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USDA Gets Tougher on Salmonella in Raw Breaded Chicken Products
  • Posted April 26, 2024

USDA Gets Tougher on Salmonella in Raw Breaded Chicken Products

The U.S. Department of Agriculture is clamping down on salmonella bacteria found in breaded, stuffed raw chicken products, with the agency issuing a final rule on the issue Friday.

The agency's Food Safety and Inspection Service (FSIS) has declared salmonella an “adulterant” if the amount of it in a product exceeds a very low level. That's similar to what the agency did in 1994 when it declared E. coli an adulterant in ground beef.

The new rule goes into effect in 2025.

About 1.4 million people are infected with salmonella every year in the United States, according to the U.S. Centers for Disease Control and Prevention.

"Since 1998, FSIS and its public health partners have investigated 14 salmonella outbreaks and approximately 200 illnesses associated with these [chicken] products. The most recent outbreak was in 2021 and resulted in illnesses across 11 states," the USDA said in a news release when the rule was first proposed a year ago.

Almost a quarter of the nation's salmonella infections are caused by eating poultry.

“USDA is taking science-based, decisive action to drive down salmonella illnesses linked to poultry products,” Agriculture Secretary Tom Vilsack said in the news release. “Today's proposal represents the first step in a broader effort to control salmonella contamination in all poultry products, as well as a continued commitment to protecting American consumers from food-borne illness.”

The frozen chicken products under scrutiny can appear to be cooked because they are pre-browned and heat-treated. Yet the chicken is raw and home cooks may not always be cooking it for long enough to raise the internal temperature to a level that will kill the bacteria, the agency noted.

The products may also be stuffed with raw vegetables, butter, cheese or meat, and these ingredients may cook at different rates than chicken.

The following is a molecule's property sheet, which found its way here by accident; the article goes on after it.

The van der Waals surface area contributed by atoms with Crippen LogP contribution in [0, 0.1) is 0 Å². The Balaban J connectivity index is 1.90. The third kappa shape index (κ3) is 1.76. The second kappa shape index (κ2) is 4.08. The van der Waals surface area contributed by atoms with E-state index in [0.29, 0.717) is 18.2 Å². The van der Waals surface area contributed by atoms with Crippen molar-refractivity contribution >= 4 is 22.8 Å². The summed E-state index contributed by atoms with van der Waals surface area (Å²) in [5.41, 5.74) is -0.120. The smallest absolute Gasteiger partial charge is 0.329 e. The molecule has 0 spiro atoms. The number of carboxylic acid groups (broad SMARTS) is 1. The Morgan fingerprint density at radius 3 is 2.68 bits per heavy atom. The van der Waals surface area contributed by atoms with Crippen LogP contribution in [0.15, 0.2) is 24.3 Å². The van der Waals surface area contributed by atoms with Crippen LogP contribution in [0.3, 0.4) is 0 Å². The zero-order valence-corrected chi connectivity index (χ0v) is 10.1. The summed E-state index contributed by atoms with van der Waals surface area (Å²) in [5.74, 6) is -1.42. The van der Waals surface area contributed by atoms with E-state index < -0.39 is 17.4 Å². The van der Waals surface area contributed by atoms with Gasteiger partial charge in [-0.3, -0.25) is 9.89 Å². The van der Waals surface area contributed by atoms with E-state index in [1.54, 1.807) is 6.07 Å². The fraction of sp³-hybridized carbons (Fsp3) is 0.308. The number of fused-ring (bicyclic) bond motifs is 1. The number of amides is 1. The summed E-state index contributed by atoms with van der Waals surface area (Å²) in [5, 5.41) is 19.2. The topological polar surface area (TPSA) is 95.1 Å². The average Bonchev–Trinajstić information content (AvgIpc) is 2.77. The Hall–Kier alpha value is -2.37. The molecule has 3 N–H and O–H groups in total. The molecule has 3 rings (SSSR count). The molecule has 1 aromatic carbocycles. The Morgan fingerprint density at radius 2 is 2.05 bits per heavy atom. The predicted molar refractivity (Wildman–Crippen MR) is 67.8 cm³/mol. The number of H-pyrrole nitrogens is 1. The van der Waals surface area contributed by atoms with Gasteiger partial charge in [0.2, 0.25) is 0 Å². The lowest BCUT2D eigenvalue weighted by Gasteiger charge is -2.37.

These products continue to be linked to salmonella outbreaks, even with new labeling meant to better inform customers that the products are raw, officials said.

Salmonella infections cost about $4.1 billion each year in the United States, with loss of productivity estimated at $88 million, the USDA said.

The new rule means that breaded, stuffed raw chicken products that test positive for salmonella at 1 colony forming unit (CFU) per gram prior to stuffing and breading will be considered adulterated.

Inspectors would sample and test the chicken in these products prior to stuffing and breading. If the chicken does not meet this standard, that lot could not be used to produce the final breaded items. Instead, it would need to be used in other ways besides these stuffed and breaded foods.

In a statement published last April when the rule was first proposed, Mike Brown, president of the National Chicken Council, said it "has the potential to shutter processing plants, cost jobs and take safe food and convenient products off shelves, without moving the needle on public health."

Symptoms of salmonella infection include diarrhea, fever and stomach cramps. Each year, salmonella causes about 26,500 hospitalizations.

More information

The U.S. Centers for Disease Control and Prevention has more on salmonella.

SOURCE: U.S. Department of Agriculture, news release, April 25, 2023

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